« Brain food from the heartland

by Louie b. Free   | 347 entries




Let me tell you first, that during the recent presidential campaign I was privileged to be part of a series of discussions here at Baruch dedicated to the proposition that the political and governmental situations were so complex, contentious, confused... and critical that they required much more detailed discourse than they were receiving.  I enjoyed the experience, especially because I learned so much from the discussions.  But I’m afraid the issues have become even more complicated since then,  so I’m grateful for the opportunity to discuss further some of the issues with you this afternoon.


      Whatever else can be said about our current situation, it seems to me much of it is new.

      Many of the challenges confronting our President in these first days of his Presidency are dramatically different from those in the recent past, both in number and gravity.  As a result, I believe that as the leader of the world’s greatest superpower President Obama has a unique chance to influence not only our nation’s future, but the world’s future for better or for worse.

      Globalization continues to make the world more interconnected and, therefore, more interdependent.  The world population is now some six billion human beings living on a planet infested with weapons of mass destruction possessed by dozens of nations, many of them hostile to one another, some already at war and others poised at the brink. 

      Further menacing the planet is terrorism, pandemics of various kinds, regular episodes of genocide, hunger threatening millions of human beings and the inconvenient truth of global warming.  And now a badly wounded world economy, ailing in part because of a serious recession in the United States.  There seldom have been more serious problems to concern us, should our nation fail in its leadership role.  But, it’s also true that there seldom has been a better chance for substantial progress in our nation and globally, if we succeed.  The nation is challenged by a competition between fear and hope on the grandest scale.  All of this, it seems to me makes Obama’s moment in history a unique one.

      One way to establish the reasonableness of our hope is simply to look back a relatively short time to the year 2000 and remind ourselves of what we had been able to do in the eight years before then:  A weakened economy was developed into one that created eight million new jobs.  We experienced an increase in upward mobility of the middle-class and a reduction in the number of poor people.  We enjoyed eight years of economic growth, the best four years of stock market performance in history and a balanced budget.  And we started the new century with a potential surplus of $5.4 trillion.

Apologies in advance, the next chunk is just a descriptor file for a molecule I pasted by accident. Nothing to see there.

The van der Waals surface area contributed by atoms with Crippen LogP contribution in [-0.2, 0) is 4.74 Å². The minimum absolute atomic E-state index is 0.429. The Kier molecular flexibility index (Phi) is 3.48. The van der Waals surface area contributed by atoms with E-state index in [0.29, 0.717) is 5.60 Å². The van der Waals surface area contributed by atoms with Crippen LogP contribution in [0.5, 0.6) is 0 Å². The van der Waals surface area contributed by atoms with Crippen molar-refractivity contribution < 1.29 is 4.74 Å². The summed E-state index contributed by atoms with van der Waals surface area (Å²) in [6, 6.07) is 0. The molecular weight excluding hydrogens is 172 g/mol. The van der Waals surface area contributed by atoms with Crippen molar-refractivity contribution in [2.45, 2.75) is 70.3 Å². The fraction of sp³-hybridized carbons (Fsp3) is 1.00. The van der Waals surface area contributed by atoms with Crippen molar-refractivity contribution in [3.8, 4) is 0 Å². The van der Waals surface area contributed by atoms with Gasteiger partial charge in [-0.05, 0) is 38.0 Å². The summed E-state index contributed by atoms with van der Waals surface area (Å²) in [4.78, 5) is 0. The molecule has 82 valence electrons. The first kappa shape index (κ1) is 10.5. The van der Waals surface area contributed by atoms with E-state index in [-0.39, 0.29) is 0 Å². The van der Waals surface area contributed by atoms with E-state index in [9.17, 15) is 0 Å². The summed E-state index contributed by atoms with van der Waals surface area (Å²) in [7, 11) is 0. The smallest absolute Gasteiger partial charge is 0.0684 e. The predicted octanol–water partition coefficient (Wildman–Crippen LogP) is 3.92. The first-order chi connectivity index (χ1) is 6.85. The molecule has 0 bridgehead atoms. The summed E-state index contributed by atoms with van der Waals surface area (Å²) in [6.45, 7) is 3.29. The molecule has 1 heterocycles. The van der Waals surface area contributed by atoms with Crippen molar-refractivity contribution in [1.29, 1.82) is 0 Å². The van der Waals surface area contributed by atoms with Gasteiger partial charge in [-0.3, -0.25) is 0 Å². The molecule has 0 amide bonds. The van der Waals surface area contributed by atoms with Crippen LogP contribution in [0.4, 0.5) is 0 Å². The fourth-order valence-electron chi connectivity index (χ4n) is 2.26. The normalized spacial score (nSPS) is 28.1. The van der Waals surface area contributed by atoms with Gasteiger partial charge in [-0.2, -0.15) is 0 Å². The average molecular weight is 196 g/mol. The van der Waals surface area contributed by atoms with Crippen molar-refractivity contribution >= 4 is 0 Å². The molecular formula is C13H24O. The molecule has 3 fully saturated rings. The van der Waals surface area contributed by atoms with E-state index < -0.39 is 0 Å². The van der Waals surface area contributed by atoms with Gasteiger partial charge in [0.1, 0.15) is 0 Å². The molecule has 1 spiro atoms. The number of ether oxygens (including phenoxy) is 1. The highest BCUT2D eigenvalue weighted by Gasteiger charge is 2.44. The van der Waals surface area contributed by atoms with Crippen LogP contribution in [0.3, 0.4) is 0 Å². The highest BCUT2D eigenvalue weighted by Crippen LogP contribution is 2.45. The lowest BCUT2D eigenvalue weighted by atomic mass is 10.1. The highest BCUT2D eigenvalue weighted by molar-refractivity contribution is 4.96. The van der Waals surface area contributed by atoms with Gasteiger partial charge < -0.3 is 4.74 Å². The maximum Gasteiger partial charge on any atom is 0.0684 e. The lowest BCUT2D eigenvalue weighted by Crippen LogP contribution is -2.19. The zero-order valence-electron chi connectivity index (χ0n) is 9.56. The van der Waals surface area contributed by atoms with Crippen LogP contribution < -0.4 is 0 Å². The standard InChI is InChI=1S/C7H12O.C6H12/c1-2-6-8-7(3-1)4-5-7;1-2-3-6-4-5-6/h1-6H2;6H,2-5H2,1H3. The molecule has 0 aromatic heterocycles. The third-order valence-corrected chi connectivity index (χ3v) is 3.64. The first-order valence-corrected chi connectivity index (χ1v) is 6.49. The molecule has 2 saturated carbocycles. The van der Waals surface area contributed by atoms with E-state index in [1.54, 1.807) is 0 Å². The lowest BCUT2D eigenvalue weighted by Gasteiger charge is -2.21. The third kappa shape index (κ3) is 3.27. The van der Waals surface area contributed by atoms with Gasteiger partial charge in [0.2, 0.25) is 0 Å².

So it’s clear that a lot of what we would like to do now can be done, but it will require extensive rebuilding and building on a massive scale.  Much of our infrastructure is crumbling.  Canals, highways, railroads, electrical power grids and systems to produce alternate sources of energy must be built or repaired.  And, beyond infrastructure, the economy itself must be rebuilt.  The economy’s financial system and our capacity to create jobs are in tatters.  We also have to rebuild our social services systems including, healthcare, education and pensions, all of which are deteriorating while the need for them increases.


      It’s clear President Obama understands all of this well and is committed to making the effort to take on the whole array of challenges and opportunities as quickly as possible. 

      It will be a Herculean political achievement if he is able to guide and persuade the political forces, and the population, to do what must be done to get it all ─ or even a substantial part of it ─ accomplished while his Presidency is still vital. 

      In making his case, I believe Obama will not urge America to adopt a liberal ideology, nor a conservative ideology, nor even another discernible, distinct ideology.  I believe if asked he would be likely to suggest that there may be a place for ideology in policymaking, but it’s not first place.  First place should go to common sense and benign pragmatism with a principal reliance on facts, realities, experience and objectivity.  Judging by the steps he has already taken, instead of talking about “big” government or “little” government his motto might become: “Only the government you need, but all the government you need.”  That, of course, would annoy some ideologues from both sides of the political aisle, but it is basically the philosophy at work now ─ at this very moment ─ in both his bail-out and his stimulus proposals.

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      Even were I to stop now in describing our national and our global challenges without mentioning Afghanistan, Pakistan, Iran, Palestine, Israel, proliferation of weapons of mass destruction, genocide, and yes, Iraq, which is by no means a closed chapter or even one that we should expect to close for a long time to come, it would be plain to all of us what an awesomely difficult collection of crises and catastrophes confronts us in the days ahead. 

      On the other hand, it’s comforting to recall the whole series of small miracles that built this country from a rag-tag collection of bold revolutionaries challenging an empire, to the world’s greatest superpower.  And to remember as well that heroes and greatness are born and bred by crises.  Washington, Lincoln and Roosevelt were all faced with multiple serious difficulties and reversals, especially in their early days.  As the world knows, they eventually succeeded and by so doing proved their greatness.

      Now it’s Obama’s turn.

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